Image Credit: ‘Brideshead Revisited,’ Buena Vista Home Entertainment

This past week, the steamy literary adaptation Lady Chatterly’s Lover has been heating up the streaming charts on Netflix. And, although the film features queer nonbinary star Emma Corrin, as well as plenty of eye-catching nudity from co-star Jack O’Connell, we found ourselves longing for something more overtly gay, so to speak.

There are any number of historical romances that have been dubbed “bodice-rippers” because of the way they explore sexual repression in a time of strict moral tradition. Many of these stories focus on a heroine who casts aside “polite” society’s rules, pursuing her pleasure—and her own agency—in the process. Hence, ripping off the constrictive bodices that’ve been holding them back, and getting their freak on with whoever they want. Feminism!

Related: Netflix brings an infamously erotic novel to the big screen—and doesn’t skimp on the male nudity

Queer audiences have long found themselves in such stories, all too familiar with sexual repression and a heteronormative culture that wants them to play by their rules. But only a small percentage of these period pieces actually focus on LGBTQ+ characters and themes, which is why we wanted to highlight one with a particularly resonant gay storyline…

Partially set in England in the 1920s—around the same time Lady Chatterly’s Lover was first published—Brideshead Revisited is a 20th century classic, written by novelist Evelyn Waugh in 1945.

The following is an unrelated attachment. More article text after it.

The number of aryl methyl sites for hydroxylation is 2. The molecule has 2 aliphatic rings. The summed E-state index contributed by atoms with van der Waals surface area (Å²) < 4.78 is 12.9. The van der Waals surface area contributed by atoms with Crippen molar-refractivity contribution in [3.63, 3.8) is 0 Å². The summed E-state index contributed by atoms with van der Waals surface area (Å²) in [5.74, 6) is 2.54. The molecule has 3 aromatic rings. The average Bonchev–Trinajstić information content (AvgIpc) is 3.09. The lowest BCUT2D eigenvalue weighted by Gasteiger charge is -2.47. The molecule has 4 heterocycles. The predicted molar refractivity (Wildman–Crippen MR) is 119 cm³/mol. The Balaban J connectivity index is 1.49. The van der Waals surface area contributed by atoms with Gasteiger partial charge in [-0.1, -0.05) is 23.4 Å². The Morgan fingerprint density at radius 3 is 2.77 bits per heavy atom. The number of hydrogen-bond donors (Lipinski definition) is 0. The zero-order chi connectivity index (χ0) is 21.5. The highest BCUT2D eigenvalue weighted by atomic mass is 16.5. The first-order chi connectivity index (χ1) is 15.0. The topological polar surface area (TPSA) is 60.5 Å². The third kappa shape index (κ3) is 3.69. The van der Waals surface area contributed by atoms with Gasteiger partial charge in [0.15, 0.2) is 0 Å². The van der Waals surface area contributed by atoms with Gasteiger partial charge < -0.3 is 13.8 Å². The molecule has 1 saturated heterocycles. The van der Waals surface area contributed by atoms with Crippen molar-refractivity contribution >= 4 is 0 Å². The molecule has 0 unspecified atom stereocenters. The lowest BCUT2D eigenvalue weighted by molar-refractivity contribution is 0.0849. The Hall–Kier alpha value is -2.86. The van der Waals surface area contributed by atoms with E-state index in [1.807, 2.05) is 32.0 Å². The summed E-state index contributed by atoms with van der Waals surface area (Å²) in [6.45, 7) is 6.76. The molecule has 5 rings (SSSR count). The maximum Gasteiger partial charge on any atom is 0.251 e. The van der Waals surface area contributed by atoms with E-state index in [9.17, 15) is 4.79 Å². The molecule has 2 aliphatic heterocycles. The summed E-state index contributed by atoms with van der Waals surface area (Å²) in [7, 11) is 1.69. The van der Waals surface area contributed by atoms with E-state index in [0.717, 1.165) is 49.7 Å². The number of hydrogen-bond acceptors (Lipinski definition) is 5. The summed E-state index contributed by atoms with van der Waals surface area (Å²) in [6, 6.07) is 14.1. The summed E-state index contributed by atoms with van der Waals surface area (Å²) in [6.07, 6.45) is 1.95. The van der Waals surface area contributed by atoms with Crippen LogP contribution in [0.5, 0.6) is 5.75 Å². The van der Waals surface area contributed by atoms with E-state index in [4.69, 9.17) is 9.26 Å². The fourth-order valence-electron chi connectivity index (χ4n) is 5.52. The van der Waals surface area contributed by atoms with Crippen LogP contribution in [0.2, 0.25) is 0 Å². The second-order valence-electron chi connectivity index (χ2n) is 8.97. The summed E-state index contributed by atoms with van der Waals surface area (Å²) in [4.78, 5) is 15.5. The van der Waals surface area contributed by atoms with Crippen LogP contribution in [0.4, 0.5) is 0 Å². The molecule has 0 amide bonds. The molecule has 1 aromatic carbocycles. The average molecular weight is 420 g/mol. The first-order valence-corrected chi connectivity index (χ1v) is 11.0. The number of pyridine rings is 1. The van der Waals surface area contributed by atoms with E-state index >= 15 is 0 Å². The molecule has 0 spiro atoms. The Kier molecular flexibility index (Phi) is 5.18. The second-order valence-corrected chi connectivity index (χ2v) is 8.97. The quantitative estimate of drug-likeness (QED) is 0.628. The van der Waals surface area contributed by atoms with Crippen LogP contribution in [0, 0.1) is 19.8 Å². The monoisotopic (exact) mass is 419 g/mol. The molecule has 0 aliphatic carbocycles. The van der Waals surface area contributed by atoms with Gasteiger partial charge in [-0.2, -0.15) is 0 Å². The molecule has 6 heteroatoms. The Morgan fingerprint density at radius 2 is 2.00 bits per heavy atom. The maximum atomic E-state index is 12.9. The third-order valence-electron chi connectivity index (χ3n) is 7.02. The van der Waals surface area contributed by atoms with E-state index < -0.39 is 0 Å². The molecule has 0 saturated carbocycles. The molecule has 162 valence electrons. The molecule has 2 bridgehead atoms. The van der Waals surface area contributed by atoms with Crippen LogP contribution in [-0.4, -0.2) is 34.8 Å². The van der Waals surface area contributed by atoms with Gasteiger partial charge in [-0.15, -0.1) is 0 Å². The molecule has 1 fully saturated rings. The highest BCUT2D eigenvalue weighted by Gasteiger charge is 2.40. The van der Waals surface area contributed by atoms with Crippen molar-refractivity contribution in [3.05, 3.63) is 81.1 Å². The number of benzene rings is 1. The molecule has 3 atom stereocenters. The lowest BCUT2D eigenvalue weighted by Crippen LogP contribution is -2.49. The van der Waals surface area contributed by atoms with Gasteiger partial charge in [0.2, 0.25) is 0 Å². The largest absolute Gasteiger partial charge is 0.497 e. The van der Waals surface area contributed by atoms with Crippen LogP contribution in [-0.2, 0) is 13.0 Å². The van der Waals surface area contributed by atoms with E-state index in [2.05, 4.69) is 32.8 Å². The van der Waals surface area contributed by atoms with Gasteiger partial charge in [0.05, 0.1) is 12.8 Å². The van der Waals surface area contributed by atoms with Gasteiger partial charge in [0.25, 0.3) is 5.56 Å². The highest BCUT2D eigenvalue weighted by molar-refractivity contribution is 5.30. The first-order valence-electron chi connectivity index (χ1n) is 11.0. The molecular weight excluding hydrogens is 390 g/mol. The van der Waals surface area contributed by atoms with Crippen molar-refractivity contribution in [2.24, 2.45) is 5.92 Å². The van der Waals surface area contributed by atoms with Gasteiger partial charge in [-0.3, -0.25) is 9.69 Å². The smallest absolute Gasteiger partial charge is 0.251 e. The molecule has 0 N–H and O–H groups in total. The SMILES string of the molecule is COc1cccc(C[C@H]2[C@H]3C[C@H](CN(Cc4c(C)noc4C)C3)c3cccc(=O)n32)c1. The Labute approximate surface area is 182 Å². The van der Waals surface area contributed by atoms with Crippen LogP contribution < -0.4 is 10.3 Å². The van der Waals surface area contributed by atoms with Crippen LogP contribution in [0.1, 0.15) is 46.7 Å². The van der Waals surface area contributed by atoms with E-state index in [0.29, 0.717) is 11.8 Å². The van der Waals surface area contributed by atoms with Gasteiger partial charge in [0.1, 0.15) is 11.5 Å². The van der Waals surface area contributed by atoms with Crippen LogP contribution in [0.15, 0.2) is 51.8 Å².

Its story follows the life of artist Charles Ryder and his many entanglements with the Flytes, a wealthy English Catholic family who live on a giant estate known as Brideshead (hence the book’s name). Over the years, Ryder has an on-again-off-again courtship with daughter Julia Flyte, but, in fact, it’s her brother Sebastian—eccentric and a bit of a drunk—who first introduces our protagonist to the family.

Now, in the novel, the nature of Charles and Sebastian’s relationship has been a subject of great debate, Waugh’s writing keeping things just vague enough to leave you wondering, “Wait, were they together?” They certainly have an intimate connection, and, at one point, Charles even admits he was in love with his friend. Still, some scholars maintain their bond was strictly platonic, and that there was nothing gay going on.

But things are much less vague on film, especially in the well-regarded 2008 adaptation of Brideshead Revisited from filmmaker Julian Jarrold (Kinky Boots). In fact, there was a big to-do over the movie’s very intentional emphasis on the homosexual attraction between Charles and Sebastian, even if it did ultimately opt to paint this as a one-sided love affair.

“I think it will probably upset the purists,” said the film’s co-screenwriter, Andrew Davies (Bridget Jones’s Diary), at the time. “But one thing we wanted to make clear was that Sebastian was gay and that Charles—although terribly fond of him—is heading in another direction sexually. Waugh had a very skillful way of skating over the sordid details so we can imagine what we like about them. This ambivalence was probably the result of his own sexual ambivalence.”